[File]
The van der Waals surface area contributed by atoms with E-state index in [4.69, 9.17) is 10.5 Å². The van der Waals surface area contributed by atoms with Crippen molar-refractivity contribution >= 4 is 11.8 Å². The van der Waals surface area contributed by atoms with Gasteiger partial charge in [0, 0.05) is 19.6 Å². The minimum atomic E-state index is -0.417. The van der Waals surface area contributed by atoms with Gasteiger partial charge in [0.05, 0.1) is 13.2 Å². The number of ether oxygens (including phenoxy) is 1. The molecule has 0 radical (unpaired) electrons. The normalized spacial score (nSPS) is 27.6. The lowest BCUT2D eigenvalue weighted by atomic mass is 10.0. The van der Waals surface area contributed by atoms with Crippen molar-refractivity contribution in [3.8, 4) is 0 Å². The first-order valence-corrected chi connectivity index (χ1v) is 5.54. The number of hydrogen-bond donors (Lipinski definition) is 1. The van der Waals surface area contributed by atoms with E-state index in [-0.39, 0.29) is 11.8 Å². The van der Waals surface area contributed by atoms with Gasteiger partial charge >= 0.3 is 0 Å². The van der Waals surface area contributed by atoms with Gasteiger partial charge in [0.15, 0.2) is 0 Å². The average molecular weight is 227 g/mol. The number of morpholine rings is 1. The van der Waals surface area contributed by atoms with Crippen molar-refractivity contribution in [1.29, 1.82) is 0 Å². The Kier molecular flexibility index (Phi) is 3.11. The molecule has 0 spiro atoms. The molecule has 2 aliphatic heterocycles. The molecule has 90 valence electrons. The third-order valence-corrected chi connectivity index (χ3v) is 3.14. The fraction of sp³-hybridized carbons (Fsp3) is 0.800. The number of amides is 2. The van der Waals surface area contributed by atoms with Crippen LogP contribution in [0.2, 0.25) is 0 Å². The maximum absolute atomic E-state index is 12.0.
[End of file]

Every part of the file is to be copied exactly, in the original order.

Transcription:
The van der Waals surface area contributed by atoms with E-state index in [4.69, 9.17) is 10.5 Å². The van der Waals surface area contributed by atoms with Crippen molar-refractivity contribution >= 4 is 11.8 Å². The van der Waals surface area contributed by atoms with Gasteiger partial charge in [0, 0.05) is 19.6 Å². The minimum atomic E-state index is -0.417. The van der Waals surface area contributed by atoms with Gasteiger partial charge in [0.05, 0.1) is 13.2 Å². The number of ether oxygens (including phenoxy) is 1. The molecule has 0 radical (unpaired) electrons. The normalized spacial score (nSPS) is 27.6. The lowest BCUT2D eigenvalue weighted by atomic mass is 10.0. The van der Waals surface area contributed by atoms with Crippen molar-refractivity contribution in [3.8, 4) is 0 Å². The first-order valence-corrected chi connectivity index (χ1v) is 5.54. The number of hydrogen-bond donors (Lipinski definition) is 1. The van der Waals surface area contributed by atoms with E-state index in [-0.39, 0.29) is 11.8 Å². The van der Waals surface area contributed by atoms with Gasteiger partial charge >= 0.3 is 0 Å². The van der Waals surface area contributed by atoms with Gasteiger partial charge in [0.15, 0.2) is 0 Å². The average molecular weight is 227 g/mol. The number of morpholine rings is 1. The van der Waals surface area contributed by atoms with Crippen molar-refractivity contribution in [1.29, 1.82) is 0 Å². The Kier molecular flexibility index (Phi) is 3.11. The molecule has 0 spiro atoms. The molecule has 2 aliphatic heterocycles. The molecule has 90 valence electrons. The third-order valence-corrected chi connectivity index (χ3v) is 3.14. The fraction of sp³-hybridized carbons (Fsp3) is 0.800. The number of amides is 2. The van der Waals surface area contributed by atoms with Crippen LogP contribution in [0.2, 0.25) is 0 Å². The maximum absolute atomic E-state index is 12.0.